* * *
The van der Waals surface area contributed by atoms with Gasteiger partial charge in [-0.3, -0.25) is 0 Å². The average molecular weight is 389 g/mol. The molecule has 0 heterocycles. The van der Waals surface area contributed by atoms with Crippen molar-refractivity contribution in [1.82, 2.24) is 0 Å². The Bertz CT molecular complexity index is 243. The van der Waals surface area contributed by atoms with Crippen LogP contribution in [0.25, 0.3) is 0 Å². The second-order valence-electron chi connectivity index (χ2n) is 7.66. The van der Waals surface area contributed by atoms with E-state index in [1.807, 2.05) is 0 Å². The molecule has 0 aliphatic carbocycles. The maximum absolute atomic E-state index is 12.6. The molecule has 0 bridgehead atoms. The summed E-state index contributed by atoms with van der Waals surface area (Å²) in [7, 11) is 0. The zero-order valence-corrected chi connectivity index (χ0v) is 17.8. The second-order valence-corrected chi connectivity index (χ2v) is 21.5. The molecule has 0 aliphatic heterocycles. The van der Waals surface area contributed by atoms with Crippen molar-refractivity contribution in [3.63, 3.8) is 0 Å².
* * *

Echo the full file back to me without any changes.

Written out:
The van der Waals surface area contributed by atoms with Gasteiger partial charge in [-0.3, -0.25) is 0 Å². The average molecular weight is 389 g/mol. The molecule has 0 heterocycles. The van der Waals surface area contributed by atoms with Crippen molar-refractivity contribution in [1.82, 2.24) is 0 Å². The Bertz CT molecular complexity index is 243. The van der Waals surface area contributed by atoms with Crippen LogP contribution in [0.25, 0.3) is 0 Å². The second-order valence-electron chi connectivity index (χ2n) is 7.66. The van der Waals surface area contributed by atoms with E-state index in [1.807, 2.05) is 0 Å². The molecule has 0 aliphatic carbocycles. The maximum absolute atomic E-state index is 12.6. The molecule has 0 bridgehead atoms. The summed E-state index contributed by atoms with van der Waals surface area (Å²) in [7, 11) is 0. The zero-order valence-corrected chi connectivity index (χ0v) is 17.8. The second-order valence-corrected chi connectivity index (χ2v) is 21.5. The molecule has 0 aliphatic heterocycles. The van der Waals surface area contributed by atoms with Crippen molar-refractivity contribution in [3.63, 3.8) is 0 Å².